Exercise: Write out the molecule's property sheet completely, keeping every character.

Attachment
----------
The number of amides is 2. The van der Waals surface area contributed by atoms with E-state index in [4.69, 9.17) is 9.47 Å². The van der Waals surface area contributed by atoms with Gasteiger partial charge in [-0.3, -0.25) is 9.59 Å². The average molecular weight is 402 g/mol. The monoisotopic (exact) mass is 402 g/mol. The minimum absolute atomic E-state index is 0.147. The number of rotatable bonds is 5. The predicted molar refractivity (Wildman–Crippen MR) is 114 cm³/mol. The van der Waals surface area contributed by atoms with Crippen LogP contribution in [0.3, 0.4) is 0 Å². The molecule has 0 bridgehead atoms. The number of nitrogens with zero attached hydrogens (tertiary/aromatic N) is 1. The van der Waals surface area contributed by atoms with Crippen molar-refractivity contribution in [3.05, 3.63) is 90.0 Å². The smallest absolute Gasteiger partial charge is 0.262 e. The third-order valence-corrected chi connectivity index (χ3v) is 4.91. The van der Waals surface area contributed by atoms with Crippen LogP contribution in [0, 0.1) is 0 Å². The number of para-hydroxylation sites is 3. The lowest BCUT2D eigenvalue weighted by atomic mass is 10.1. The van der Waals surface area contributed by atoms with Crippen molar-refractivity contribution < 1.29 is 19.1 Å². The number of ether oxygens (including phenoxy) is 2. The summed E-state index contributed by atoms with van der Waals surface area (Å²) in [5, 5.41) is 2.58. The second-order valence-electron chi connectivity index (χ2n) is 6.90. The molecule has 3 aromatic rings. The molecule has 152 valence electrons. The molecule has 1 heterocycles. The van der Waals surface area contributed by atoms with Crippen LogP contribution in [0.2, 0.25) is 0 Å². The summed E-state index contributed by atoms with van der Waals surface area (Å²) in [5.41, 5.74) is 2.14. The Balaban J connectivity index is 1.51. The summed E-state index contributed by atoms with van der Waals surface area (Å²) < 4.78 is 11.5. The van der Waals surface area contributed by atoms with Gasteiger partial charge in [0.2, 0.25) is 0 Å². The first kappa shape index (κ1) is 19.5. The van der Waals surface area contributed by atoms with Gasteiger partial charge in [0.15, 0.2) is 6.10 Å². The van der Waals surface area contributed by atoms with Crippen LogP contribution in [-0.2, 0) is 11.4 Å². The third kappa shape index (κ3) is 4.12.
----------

The number of amides is 2. The van der Waals surface area contributed by atoms with E-state index in [4.69, 9.17) is 9.47 Å². The van der Waals surface area contributed by atoms with Gasteiger partial charge in [-0.3, -0.25) is 9.59 Å². The average molecular weight is 402 g/mol. The monoisotopic (exact) mass is 402 g/mol. The minimum absolute atomic E-state index is 0.147. The number of rotatable bonds is 5. The predicted molar refractivity (Wildman–Crippen MR) is 114 cm³/mol. The van der Waals surface area contributed by atoms with Crippen LogP contribution in [0.3, 0.4) is 0 Å². The molecule has 0 bridgehead atoms. The number of nitrogens with zero attached hydrogens (tertiary/aromatic N) is 1. The van der Waals surface area contributed by atoms with Crippen molar-refractivity contribution in [3.05, 3.63) is 90.0 Å². The smallest absolute Gasteiger partial charge is 0.262 e. The third-order valence-corrected chi connectivity index (χ3v) is 4.91. The van der Waals surface area contributed by atoms with Crippen LogP contribution in [0, 0.1) is 0 Å². The number of para-hydroxylation sites is 3. The lowest BCUT2D eigenvalue weighted by atomic mass is 10.1. The van der Waals surface area contributed by atoms with Crippen molar-refractivity contribution < 1.29 is 19.1 Å². The number of ether oxygens (including phenoxy) is 2. The summed E-state index contributed by atoms with van der Waals surface area (Å²) in [5, 5.41) is 2.58. The second-order valence-electron chi connectivity index (χ2n) is 6.90. The molecule has 3 aromatic rings. The molecule has 152 valence electrons. The molecule has 1 heterocycles. The van der Waals surface area contributed by atoms with Crippen LogP contribution in [0.2, 0.25) is 0 Å². The summed E-state index contributed by atoms with van der Waals surface area (Å²) in [5.41, 5.74) is 2.14. The Balaban J connectivity index is 1.51. The summed E-state index contributed by atoms with van der Waals surface area (Å²) < 4.78 is 11.5. The van der Waals surface area contributed by atoms with Gasteiger partial charge in [0.2, 0.25) is 0 Å². The first kappa shape index (κ1) is 19.5. The van der Waals surface area contributed by atoms with Gasteiger partial charge in [0.15, 0.2) is 6.10 Å². The van der Waals surface area contributed by atoms with Crippen LogP contribution in [-0.2, 0) is 11.4 Å². The third kappa shape index (κ3) is 4.12.